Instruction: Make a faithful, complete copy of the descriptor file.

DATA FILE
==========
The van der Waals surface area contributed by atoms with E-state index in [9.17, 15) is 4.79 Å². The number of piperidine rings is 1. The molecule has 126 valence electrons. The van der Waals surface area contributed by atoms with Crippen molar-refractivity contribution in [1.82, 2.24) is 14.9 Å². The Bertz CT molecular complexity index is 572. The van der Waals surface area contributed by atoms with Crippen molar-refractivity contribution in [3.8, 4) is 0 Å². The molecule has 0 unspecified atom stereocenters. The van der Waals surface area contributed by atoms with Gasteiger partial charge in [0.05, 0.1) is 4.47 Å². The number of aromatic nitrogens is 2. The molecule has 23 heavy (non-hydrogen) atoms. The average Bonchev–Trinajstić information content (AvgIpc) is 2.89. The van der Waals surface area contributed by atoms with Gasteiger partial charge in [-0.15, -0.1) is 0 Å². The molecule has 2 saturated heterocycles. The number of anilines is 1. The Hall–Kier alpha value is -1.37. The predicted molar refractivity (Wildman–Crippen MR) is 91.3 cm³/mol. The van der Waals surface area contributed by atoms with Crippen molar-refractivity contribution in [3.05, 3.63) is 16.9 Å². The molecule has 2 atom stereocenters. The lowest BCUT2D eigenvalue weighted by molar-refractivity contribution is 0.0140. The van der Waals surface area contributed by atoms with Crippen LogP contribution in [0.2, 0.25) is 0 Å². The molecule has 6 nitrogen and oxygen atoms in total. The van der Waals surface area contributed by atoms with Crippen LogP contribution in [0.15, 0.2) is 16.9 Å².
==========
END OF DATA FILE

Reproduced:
The van der Waals surface area contributed by atoms with E-state index in [9.17, 15) is 4.79 Å². The number of piperidine rings is 1. The molecule has 126 valence electrons. The van der Waals surface area contributed by atoms with Crippen molar-refractivity contribution in [1.82, 2.24) is 14.9 Å². The Bertz CT molecular complexity index is 572. The van der Waals surface area contributed by atoms with Crippen molar-refractivity contribution in [3.8, 4) is 0 Å². The molecule has 0 unspecified atom stereocenters. The van der Waals surface area contributed by atoms with Gasteiger partial charge in [0.05, 0.1) is 4.47 Å². The number of aromatic nitrogens is 2. The molecule has 23 heavy (non-hydrogen) atoms. The average Bonchev–Trinajstić information content (AvgIpc) is 2.89. The van der Waals surface area contributed by atoms with Gasteiger partial charge in [-0.15, -0.1) is 0 Å². The molecule has 2 saturated heterocycles. The number of anilines is 1. The Hall–Kier alpha value is -1.37. The predicted molar refractivity (Wildman–Crippen MR) is 91.3 cm³/mol. The van der Waals surface area contributed by atoms with Crippen molar-refractivity contribution in [3.05, 3.63) is 16.9 Å². The molecule has 2 atom stereocenters. The lowest BCUT2D eigenvalue weighted by molar-refractivity contribution is 0.0140. The van der Waals surface area contributed by atoms with Crippen LogP contribution in [0.2, 0.25) is 0 Å². The molecule has 6 nitrogen and oxygen atoms in total. The van der Waals surface area contributed by atoms with Crippen LogP contribution in [0.15, 0.2) is 16.9 Å².